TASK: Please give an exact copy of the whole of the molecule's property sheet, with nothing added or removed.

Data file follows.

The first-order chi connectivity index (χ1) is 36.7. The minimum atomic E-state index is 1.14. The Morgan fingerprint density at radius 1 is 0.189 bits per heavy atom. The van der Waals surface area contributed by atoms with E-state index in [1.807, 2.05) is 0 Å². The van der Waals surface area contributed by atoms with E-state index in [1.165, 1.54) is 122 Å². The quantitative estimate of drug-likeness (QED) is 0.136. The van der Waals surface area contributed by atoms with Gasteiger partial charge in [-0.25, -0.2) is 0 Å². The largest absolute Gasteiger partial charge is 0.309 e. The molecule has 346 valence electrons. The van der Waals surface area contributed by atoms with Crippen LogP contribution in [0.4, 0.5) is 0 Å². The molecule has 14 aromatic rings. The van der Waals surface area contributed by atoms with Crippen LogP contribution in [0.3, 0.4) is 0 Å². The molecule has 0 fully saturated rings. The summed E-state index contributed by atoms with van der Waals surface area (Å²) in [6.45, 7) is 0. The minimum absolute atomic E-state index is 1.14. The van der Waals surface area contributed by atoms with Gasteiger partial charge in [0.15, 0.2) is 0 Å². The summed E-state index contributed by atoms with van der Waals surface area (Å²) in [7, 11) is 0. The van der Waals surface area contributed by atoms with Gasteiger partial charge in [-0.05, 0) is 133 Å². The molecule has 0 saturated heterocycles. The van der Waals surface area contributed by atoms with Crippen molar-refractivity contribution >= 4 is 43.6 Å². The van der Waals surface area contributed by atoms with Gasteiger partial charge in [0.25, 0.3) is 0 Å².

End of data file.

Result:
The first-order chi connectivity index (χ1) is 36.7. The minimum atomic E-state index is 1.14. The Morgan fingerprint density at radius 1 is 0.189 bits per heavy atom. The van der Waals surface area contributed by atoms with E-state index in [1.807, 2.05) is 0 Å². The van der Waals surface area contributed by atoms with E-state index in [1.165, 1.54) is 122 Å². The quantitative estimate of drug-likeness (QED) is 0.136. The van der Waals surface area contributed by atoms with Gasteiger partial charge in [-0.25, -0.2) is 0 Å². The largest absolute Gasteiger partial charge is 0.309 e. The molecule has 346 valence electrons. The van der Waals surface area contributed by atoms with Crippen LogP contribution in [0.4, 0.5) is 0 Å². The molecule has 14 aromatic rings. The van der Waals surface area contributed by atoms with Crippen LogP contribution in [0.3, 0.4) is 0 Å². The molecule has 0 fully saturated rings. The summed E-state index contributed by atoms with van der Waals surface area (Å²) in [6.45, 7) is 0. The minimum absolute atomic E-state index is 1.14. The van der Waals surface area contributed by atoms with Gasteiger partial charge in [0.15, 0.2) is 0 Å². The summed E-state index contributed by atoms with van der Waals surface area (Å²) in [7, 11) is 0. The van der Waals surface area contributed by atoms with Gasteiger partial charge in [-0.05, 0) is 133 Å². The molecule has 0 saturated heterocycles. The van der Waals surface area contributed by atoms with Crippen molar-refractivity contribution >= 4 is 43.6 Å². The van der Waals surface area contributed by atoms with Gasteiger partial charge in [0.25, 0.3) is 0 Å².